LONDON — If Beijing had been a warning for the Japanese, London was the Olympics where they truly lost their judo crown, with resurgent Russian and jubilant French teams taking over the mantle as the dominant forces on the mat.
The question now is whether Japan, birthplace of the martial art, can turn it around again in Brazil in 2016 or whether the rest of the world has caught up with or even overtaken the Japanese.
The Brazilians, the hosts in four years, are among an ever-growing clutch of strong judo nations and will be one of the teams to beat in Rio after bringing home two golds from London, including the first for a Brazilian woman.
Despite an inexperienced team, Japan was pegged to win more than half the 14 golds up for grabs in the seven weight categories for men and women, improving on the four won in Beijing, which was only half as many as in Athens.
But things started badly when top seed Tomoko Fukumi left empty-handed from the women's 48 kg division, and they did not improve much during seven days of competition.
Only Kaori Matsumoto managed to win a gold.
It was the first time that Japan failed to win a men's judo gold since judo became an Olympic sport in 1964.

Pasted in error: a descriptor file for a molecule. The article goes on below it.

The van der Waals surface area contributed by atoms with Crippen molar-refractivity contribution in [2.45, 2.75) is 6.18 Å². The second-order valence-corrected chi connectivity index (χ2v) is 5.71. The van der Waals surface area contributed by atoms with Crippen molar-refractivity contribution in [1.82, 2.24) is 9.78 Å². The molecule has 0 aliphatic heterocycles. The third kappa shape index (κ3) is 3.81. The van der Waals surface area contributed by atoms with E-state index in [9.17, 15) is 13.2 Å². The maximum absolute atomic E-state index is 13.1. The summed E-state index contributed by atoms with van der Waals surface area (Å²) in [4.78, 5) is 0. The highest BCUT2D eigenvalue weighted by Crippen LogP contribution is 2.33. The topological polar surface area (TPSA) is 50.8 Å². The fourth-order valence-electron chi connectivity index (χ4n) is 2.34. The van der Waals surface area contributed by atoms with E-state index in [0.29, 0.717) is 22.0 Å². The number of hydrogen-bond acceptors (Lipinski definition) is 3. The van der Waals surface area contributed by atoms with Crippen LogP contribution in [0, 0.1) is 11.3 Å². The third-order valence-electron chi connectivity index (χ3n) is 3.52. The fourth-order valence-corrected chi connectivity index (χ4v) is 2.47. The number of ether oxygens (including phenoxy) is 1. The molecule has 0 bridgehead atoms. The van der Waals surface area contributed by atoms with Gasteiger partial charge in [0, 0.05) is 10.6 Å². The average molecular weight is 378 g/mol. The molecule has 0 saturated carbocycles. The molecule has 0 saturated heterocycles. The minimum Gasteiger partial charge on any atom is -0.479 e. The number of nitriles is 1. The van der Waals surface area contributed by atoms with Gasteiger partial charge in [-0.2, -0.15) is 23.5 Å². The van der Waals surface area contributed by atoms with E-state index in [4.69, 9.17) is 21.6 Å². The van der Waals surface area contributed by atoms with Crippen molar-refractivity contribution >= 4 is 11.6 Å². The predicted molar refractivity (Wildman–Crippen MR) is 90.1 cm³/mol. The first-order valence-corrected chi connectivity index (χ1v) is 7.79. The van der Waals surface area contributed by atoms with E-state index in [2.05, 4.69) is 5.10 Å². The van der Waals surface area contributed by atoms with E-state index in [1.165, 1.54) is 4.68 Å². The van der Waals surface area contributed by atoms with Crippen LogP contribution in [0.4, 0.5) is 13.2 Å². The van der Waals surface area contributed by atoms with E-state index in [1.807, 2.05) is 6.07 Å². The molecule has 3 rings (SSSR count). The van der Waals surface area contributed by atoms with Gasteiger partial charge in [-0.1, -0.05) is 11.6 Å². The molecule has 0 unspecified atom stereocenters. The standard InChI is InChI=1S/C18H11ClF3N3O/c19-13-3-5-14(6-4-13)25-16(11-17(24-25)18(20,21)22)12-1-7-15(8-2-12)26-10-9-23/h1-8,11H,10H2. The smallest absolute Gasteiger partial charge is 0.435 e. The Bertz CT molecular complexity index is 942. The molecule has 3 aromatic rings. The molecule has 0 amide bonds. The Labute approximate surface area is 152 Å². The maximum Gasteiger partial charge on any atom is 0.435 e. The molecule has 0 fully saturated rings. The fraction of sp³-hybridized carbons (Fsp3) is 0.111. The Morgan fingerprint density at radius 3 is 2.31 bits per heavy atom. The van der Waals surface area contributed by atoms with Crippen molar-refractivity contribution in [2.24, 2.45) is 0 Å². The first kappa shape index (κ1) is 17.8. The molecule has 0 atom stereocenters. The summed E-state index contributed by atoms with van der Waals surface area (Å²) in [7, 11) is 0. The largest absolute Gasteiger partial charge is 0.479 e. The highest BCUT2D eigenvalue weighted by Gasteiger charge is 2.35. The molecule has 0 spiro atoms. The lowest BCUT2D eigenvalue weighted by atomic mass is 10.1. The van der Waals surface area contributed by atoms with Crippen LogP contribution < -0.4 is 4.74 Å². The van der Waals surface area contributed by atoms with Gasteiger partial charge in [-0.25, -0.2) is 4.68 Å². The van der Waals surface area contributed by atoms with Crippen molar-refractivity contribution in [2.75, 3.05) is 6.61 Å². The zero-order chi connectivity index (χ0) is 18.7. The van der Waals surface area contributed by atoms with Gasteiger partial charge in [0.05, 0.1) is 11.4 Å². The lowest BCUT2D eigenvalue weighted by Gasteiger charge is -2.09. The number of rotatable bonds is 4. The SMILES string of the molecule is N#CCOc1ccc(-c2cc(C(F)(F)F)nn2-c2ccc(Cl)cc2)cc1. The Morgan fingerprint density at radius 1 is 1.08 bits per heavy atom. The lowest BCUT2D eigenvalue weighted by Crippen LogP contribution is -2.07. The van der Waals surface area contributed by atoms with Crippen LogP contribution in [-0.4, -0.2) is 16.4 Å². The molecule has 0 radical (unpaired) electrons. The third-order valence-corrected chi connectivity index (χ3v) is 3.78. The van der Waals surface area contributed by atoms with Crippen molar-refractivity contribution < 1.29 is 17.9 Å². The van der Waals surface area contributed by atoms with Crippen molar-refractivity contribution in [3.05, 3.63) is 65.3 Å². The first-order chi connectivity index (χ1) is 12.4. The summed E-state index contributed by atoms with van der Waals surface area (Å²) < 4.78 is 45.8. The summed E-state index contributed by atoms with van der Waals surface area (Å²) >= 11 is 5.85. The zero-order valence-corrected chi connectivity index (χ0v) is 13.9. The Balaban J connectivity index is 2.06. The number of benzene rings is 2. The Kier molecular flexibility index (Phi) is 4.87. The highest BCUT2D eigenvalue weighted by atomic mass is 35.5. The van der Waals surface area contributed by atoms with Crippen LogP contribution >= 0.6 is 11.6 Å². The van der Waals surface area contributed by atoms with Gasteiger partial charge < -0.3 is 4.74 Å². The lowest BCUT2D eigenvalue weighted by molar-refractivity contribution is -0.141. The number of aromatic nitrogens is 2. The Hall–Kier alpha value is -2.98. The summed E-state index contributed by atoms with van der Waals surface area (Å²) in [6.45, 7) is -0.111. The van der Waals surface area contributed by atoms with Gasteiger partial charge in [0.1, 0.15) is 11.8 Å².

Not even rule changes that banned certain moves and had been expected to help Japan made a difference.
Contrast that with the fortunes of the Russians, who failed to win a single medal in Beijing and had not won a gold since the Soviet collapse.
One of the most memorable sights of the tournament was an ecstatic President Vladimir Putin, himself a black belt judoka, embracing Tagir Khaibulaev after he won his country's third judo gold.
"Russia's turnaround from bottom of the medal table in Beijing to top here in London is phenomenal," said the International Judo Federation, the sport's governing body.
That success has been chalked up to Italian coach Ezio Gamba, a gold medalist himself in 1980, who overhauled Russia's judo set-up and introduced a centralized training regime.
Their men will now be the team to beat in Brazil.
Gamba "is the magician who achieved what nobody had before," said Alexander Mikhaylin, who won silver in the men's heavyweight section.
France, where judo has long been hugely popular, had not recorded a gold since 2000, but two titles in London and an overall haul of seven medals secured in front of massive French support at the ExCel arena bode well for the future.